Two new reports : regional food transportation and climate

CIAS and USDA-AMS transportation division just released our report: Networking Across the Supply Chain  We are continuing this work, hoping to host a meeting next spring in Chicago for the logistics and transportation sector. If you are working on freight transportation and values-based food supply chains, I would love to hear your thinking on this.

I’ve also been working with the Wisconsin Academy of Sciences, Arts and Letters on a report we released last Friday: “Climate Forward: A new roadmap for Wisconsin’s climate and energy fuuture”  The Academy will continue its work on this area into 2015. We hope to link CIAS faculty, students, staff and our many community partners (that means YOU) to it through our work on perennializing agriculture.


Transportation and logistics for Driftless food

Watching farm trucks pull into the Capital Square farmers market can make one wonder how to get regional food to regional markets more efficiently. Driftless farm and food businesses like Driftless Organics, Morningside Orchard, 5th Season and Organic Valley work hard to figure out how to engage with green transportation options to get their products to Minneapolis, Madison, Milwaukee, even Chicago. Logistics, labor regulations, congestion, docking arrangements make this all very complex.

In April, 2010 CIAS convened a Driftless Food and Farm meeting where some of the participants broke out to discuss transportation and logistics. Compared to some of the other topic groups, this group was at relatively early stages of thinking, planning and doing. People in the region were working independently, but were increasingly ready to organize. This part of the food supply chain offers opportunity to grow and diversify the local economy much like other parts of the chain, but the way forward is less clear than it is with bricks-and-mortar projects. There is a strong interest in maintaining a vision of sustainability in the development of new systems.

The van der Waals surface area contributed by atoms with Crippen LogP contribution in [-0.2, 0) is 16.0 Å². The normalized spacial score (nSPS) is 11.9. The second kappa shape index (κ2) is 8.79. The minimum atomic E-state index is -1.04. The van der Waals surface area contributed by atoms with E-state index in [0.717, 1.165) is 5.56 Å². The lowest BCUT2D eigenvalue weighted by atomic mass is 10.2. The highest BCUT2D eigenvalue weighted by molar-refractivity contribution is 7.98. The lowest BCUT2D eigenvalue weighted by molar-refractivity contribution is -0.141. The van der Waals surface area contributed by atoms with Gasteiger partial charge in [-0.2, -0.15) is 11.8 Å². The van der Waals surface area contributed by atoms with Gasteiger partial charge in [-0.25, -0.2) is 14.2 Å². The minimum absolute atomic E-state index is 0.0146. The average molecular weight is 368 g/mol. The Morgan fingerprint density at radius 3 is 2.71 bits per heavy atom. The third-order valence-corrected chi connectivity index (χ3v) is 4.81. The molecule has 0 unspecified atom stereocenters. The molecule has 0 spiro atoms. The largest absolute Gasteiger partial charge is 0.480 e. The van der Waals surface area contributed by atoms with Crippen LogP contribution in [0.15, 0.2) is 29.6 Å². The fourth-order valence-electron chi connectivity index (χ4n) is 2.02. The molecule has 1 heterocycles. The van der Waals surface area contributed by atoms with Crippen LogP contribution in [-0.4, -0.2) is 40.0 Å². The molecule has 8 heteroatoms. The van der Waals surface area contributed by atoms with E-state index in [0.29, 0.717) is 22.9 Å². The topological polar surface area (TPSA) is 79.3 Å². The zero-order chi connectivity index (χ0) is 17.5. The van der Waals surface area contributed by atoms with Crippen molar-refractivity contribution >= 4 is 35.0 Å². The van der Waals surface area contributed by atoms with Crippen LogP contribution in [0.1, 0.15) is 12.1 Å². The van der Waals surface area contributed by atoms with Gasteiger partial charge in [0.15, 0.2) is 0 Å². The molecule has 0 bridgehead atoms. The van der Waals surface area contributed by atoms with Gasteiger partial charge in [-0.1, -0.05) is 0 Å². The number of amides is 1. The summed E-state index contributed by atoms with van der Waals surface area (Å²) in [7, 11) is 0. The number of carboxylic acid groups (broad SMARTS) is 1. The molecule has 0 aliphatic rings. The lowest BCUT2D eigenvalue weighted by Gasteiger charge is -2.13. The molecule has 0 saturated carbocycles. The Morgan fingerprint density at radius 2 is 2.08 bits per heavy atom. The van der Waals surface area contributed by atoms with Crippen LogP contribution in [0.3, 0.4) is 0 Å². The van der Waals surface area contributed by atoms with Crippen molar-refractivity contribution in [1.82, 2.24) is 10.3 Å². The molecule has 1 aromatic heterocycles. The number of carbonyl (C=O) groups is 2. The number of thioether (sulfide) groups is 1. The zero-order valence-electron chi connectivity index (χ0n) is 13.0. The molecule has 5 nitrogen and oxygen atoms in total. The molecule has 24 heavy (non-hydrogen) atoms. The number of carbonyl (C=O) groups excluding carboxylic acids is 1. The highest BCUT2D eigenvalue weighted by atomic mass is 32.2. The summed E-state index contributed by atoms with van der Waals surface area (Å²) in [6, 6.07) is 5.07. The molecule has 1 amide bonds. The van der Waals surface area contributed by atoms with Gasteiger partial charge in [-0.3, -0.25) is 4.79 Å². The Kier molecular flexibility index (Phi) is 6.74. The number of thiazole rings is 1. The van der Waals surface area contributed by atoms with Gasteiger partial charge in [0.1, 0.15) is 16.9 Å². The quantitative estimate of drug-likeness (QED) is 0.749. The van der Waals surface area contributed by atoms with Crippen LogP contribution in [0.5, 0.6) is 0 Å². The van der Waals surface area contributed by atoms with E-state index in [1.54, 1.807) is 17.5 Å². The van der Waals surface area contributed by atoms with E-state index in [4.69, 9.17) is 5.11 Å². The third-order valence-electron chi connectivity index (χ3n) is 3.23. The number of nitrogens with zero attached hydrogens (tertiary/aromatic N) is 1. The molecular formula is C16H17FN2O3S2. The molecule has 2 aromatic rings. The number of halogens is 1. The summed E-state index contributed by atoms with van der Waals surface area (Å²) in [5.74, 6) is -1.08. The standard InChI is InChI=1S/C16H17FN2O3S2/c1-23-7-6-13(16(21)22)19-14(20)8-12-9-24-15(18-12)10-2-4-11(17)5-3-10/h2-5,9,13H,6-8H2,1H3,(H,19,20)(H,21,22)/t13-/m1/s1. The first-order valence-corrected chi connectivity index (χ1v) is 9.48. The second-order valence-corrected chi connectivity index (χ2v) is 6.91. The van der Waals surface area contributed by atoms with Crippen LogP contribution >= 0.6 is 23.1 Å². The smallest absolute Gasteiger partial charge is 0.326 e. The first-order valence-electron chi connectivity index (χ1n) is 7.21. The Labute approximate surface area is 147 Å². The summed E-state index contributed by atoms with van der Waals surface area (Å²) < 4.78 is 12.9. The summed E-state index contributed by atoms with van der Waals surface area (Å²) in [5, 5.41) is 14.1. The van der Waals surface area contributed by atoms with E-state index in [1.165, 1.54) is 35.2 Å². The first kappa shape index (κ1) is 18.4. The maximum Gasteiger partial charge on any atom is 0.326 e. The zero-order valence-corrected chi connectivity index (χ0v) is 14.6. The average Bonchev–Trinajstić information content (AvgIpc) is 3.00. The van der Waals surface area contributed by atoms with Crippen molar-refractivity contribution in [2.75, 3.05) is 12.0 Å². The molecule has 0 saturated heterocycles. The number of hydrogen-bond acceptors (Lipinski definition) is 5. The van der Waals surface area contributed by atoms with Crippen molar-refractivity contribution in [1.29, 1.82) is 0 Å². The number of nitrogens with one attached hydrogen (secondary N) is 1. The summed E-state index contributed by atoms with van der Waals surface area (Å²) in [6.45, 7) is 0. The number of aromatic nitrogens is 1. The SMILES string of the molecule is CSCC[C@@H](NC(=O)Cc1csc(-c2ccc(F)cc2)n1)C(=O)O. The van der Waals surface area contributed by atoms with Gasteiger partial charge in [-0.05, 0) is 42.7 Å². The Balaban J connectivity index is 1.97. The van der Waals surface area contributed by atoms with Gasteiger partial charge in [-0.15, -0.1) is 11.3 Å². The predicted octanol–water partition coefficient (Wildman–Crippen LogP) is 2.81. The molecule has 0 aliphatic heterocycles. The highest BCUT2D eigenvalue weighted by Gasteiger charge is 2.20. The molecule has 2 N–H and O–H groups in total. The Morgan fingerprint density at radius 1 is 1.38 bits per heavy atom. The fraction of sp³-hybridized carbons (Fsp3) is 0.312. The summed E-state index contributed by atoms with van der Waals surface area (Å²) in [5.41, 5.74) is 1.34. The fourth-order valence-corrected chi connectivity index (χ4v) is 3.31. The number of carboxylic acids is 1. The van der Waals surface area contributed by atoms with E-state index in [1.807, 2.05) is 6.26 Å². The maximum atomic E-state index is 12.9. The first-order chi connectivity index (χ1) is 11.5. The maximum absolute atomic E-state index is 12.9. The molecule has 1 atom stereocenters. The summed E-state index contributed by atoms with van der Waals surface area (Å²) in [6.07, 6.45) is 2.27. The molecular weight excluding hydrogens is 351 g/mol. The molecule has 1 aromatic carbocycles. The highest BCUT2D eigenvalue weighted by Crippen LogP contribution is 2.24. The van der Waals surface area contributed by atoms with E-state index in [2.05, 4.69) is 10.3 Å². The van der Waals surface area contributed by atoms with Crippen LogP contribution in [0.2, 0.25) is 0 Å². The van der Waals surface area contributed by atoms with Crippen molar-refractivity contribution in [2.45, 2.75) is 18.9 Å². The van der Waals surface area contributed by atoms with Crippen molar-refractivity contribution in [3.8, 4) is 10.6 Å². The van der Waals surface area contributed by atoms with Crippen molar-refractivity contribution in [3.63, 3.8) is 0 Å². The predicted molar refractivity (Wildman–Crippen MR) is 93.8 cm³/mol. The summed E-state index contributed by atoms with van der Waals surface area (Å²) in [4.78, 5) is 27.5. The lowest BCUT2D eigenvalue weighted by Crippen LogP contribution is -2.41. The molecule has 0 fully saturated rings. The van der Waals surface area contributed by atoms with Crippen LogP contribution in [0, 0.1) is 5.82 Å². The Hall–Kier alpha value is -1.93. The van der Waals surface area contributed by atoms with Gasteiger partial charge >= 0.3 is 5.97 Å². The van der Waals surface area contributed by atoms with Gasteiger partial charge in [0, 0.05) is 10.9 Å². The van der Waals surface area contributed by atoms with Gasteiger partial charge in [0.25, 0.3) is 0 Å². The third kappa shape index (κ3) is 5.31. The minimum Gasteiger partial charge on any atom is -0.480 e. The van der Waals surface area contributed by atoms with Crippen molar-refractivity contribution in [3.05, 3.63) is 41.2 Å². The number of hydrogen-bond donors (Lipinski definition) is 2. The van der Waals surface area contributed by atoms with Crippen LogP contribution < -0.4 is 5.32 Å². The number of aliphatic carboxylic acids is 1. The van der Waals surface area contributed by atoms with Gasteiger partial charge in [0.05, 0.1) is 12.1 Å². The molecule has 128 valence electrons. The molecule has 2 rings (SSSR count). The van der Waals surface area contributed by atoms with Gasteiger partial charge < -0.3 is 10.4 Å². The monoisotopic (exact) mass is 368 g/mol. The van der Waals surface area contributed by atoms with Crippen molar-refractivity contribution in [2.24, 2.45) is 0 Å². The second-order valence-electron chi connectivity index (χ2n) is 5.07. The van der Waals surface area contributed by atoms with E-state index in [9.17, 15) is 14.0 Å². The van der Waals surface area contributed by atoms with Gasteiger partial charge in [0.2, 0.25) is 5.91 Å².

The topic group identified these next steps:

  • Who in the region can provide leadership for this work? What is necessary for them to build capacity to take on that leadership? Where do we find that support?
  • What is the most appropriate scale to work with? Local, county, multi-county, state, etc.?
  • Where could the region find industry expertise, if only to understand what questions yet need to be answered in thinking about distribution and logistics?
  • How do we build awareness with farmers about the role that this part of the food supply chain plays and the associated costs / savings of working in moving beyond direct marketing into a wholesale model?

CIAS is pleased to report on progress made to address some of these questions.In 2011 and 2012, CIAS made important connections to freight engineering research center on campus – CFIRE – and supported a group of students to understand what issues we face in moving high-value local food to regional markets. Rosa Kozub, Lindsey Day-Farnsworth, David Nelson, Ben Zeitlow, Peter Allen, and Rachel Murray, along with Teresa Adams, Alfonso Morales, and Ernie Perry all worked with CIAS to crack this nut.

In February 2013, CIAS teamed up with USDA-Agricultural Marketing Service’s transportation division to offer the meeting “Networking Across the Supply Chain: Transportation Innovations for Local and Regional Food Systems“. More than 100 participants – the majority of whom had business interests in this topic – participated and shared their expertise.

June 2014 USDA-AMS and UW-CIAS released a report that describes what happened at this meeting and our best thinking to date on some of the fundamental questions facing the local food movement. To view a summary of the meeting, go to:  Emergent strategies that we’ve documented include: